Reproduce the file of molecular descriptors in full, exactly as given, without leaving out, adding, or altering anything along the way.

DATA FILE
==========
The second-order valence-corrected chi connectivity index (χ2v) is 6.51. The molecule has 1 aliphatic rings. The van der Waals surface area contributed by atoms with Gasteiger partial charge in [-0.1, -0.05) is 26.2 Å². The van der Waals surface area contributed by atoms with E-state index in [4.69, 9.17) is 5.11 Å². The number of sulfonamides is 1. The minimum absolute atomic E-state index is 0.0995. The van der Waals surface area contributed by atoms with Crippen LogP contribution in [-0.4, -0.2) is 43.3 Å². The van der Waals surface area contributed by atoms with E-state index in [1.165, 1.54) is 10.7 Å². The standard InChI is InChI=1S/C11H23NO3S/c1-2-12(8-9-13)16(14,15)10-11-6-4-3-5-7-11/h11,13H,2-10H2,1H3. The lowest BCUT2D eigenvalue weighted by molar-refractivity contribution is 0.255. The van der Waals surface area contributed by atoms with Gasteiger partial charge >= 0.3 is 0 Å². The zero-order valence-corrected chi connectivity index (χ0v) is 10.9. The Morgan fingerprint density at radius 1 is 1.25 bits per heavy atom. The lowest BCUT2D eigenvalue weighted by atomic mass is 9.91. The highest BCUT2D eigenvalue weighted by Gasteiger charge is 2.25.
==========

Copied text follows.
The second-order valence-corrected chi connectivity index (χ2v) is 6.51. The molecule has 1 aliphatic rings. The van der Waals surface area contributed by atoms with Gasteiger partial charge in [-0.1, -0.05) is 26.2 Å². The van der Waals surface area contributed by atoms with E-state index in [4.69, 9.17) is 5.11 Å². The number of sulfonamides is 1. The minimum absolute atomic E-state index is 0.0995. The van der Waals surface area contributed by atoms with Crippen LogP contribution in [-0.4, -0.2) is 43.3 Å². The van der Waals surface area contributed by atoms with E-state index in [1.165, 1.54) is 10.7 Å². The standard InChI is InChI=1S/C11H23NO3S/c1-2-12(8-9-13)16(14,15)10-11-6-4-3-5-7-11/h11,13H,2-10H2,1H3. The lowest BCUT2D eigenvalue weighted by molar-refractivity contribution is 0.255. The van der Waals surface area contributed by atoms with Gasteiger partial charge >= 0.3 is 0 Å². The zero-order valence-corrected chi connectivity index (χ0v) is 10.9. The Morgan fingerprint density at radius 1 is 1.25 bits per heavy atom. The lowest BCUT2D eigenvalue weighted by atomic mass is 9.91. The highest BCUT2D eigenvalue weighted by Gasteiger charge is 2.25.